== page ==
News that House of Fraser is to close more than half its 60 UK stores, putting 6,000 jobs at risk, sadly comes as no surprise to many following the fate of the UK retailers including Colliers’ own Business Rates team.
In the West Midlands, House of Fraser management announced closures of the 128-year-old Birmingham store, formerly known as Rackhams in Corporation Street, 141-year-old Beatties in Wolverhampton and the department stores in Shrewsbury and Telford.
Only two House of Fraser stores will be left in the West Midlands- Solihull and Sutton Coldfield, the former because it has a different legal management and was not part of House of Fraser’s CVA proposals. The closure of these stores will result in over 1100 job losses in this region alone.
So, what went wrong? Why was House of Fraser not able to get its CVA to work in round one?
Like many other retail brand names House of Fraser has suffered from the competition from the online retailers, uncertainty over Brexit, wavering consumer confidence, rising inflation and costs and the rise in the national minimum wage impacting on the cost of staff. These factors and high rents have made costs for those retailers with physical stores unpalatable.
And their business rates liabilities have not helped. Like other retailers, House of Fraser experienced the negative impact of the 2017 Rating Revaluation, which substantially added to its costs. An analysis of House of Fraser’s 60 stores in England and Wales, revealed that the company faced a business rates bill in 2017/18 of around £38m and this would have been rising to £40.3 m in 2018/9.
Moreover, some individual stores saw big rises following the 2017 Business Rates Revaluation. The H of F store in Oxford Street, for example saw a RV (rateable value) increase of over 57%, from £5.73 million to £9.01 million following the revaluation and the Milton Keynes store was not far behind with a RV increase of nearly 52% to £1.38 million. Unsurprisingly these have been named as two of the 31 stores being closed.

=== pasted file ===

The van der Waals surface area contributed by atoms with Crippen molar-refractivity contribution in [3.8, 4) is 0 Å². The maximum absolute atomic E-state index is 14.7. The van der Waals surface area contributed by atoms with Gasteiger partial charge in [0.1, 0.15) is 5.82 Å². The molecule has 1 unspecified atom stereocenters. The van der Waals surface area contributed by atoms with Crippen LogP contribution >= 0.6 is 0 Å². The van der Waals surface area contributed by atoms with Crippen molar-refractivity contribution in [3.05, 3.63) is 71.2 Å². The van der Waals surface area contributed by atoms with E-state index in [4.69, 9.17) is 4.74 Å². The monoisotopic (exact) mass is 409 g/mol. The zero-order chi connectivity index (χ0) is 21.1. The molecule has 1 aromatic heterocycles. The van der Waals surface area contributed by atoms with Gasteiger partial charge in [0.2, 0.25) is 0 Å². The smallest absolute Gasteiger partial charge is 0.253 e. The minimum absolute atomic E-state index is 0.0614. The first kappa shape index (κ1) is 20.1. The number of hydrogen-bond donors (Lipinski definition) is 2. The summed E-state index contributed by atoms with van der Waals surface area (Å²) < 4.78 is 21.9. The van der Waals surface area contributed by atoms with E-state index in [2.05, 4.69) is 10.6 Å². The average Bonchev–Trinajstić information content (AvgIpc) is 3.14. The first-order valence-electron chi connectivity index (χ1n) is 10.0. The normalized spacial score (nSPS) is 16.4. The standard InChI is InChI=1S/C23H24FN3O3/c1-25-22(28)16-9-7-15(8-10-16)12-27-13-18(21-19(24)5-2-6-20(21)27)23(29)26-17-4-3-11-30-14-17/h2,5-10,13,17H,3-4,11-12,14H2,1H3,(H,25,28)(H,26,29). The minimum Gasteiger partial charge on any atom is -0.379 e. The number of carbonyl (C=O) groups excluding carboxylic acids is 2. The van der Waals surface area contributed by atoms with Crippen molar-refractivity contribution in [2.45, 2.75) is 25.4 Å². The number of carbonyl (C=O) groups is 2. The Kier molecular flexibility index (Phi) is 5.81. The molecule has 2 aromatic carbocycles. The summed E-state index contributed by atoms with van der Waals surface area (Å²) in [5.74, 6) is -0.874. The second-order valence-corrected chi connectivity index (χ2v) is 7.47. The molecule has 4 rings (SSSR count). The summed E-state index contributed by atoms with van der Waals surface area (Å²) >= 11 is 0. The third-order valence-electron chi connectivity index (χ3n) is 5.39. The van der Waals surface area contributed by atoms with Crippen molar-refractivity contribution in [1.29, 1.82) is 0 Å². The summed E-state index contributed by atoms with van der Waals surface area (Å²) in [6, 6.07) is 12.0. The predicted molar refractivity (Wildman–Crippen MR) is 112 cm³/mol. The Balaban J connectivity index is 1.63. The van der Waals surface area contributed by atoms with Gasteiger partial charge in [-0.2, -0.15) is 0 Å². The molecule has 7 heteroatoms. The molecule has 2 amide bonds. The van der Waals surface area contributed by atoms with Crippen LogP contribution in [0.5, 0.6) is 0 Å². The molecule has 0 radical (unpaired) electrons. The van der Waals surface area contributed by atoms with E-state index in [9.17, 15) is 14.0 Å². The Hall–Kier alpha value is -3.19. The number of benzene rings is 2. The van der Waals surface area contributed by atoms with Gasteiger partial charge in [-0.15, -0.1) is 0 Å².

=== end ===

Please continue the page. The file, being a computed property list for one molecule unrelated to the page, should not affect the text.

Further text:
In terms of actual rates paid this means that the Oxford Street Store alone saw a rates bill of £4.3 million in 2017/8 compared to £2.96 million 2016/7, a rise of nearly 46%. And this figure was on its way up further, given the Government’s 5 year transition scheme. By 2021/22 House of Fraser, Oxford Street would have been paying business rates of over £5 million a year. A massive bill for one store alone.
It is no wonder House of Fraser had to shut stores and is trying to reduce its rent bills and even cut its store sizes in some areas. As business rates are tied to rental values, it would be mad not to.
Looking at stores in the West Midlands, we see a similar pattern arising. Colliers has estimated that the store in Birmingham had a business rates bill of over £1 m in 2017/18 rising to £1.11 m in 2018/9 and continuing to rise reaching £1.2 m in 2021/22. As the biggest House of Fraser store outside London, at half a million square feet, this would be a big bill to cope with year on year.
And while the Beattie store in Wolverhampton is thought to have seen a slight reduction in its business rates bill, an annual bill of nearly £500,000 a year is still punitive in today’s retail climate and will have added to House of Fraser’s decision to close it.
Even those stores in other parts of the country that should have seen a decrease in their rate bills following the Revaluation, were not helping the corporate rates burden much. The policy of phasing in reductions, whereby it takes five years of transition until businesses in England are allowed to pay their business rate bills at the new revalued levels, has meant that many retailers, such as House of Fraser have been paying much more than they should be.
House of Fraser is obviously not alone in its business rates plight. Debenhams, Toys R Us, Laura Ashley, Marks and Spencer, even John Lewis - the list of retailers with uncomfortably high business rate bills is never ending. It is no wonder the cracks in the system are growing.
Unless something is actively done to help the physical retailers, we will see a significant change on the high street landscape as these great names falter. In Birmingham there are concerns about who will come to Corporation Street to shop without House of Fraser as a draw. Elsewhere marginally successful towns could go into terminal decline.
The Government really needs to do something. Business rates are basically a 50p tax in the pound tax. Let’s have a proper review aka Ken Barclay in Scotland, let’s look at reliefs and find a way of keeping the multiplier down, without causing a Government a loss of income. And let’s sort out the appeals system, currently a myriad of confusion and uncertainty..
House of Fraser isn’t the first store to announce closures. And unless something drastic is done, it certainly won’t be the last!
Colliers Manifesto for Business Rates Reform: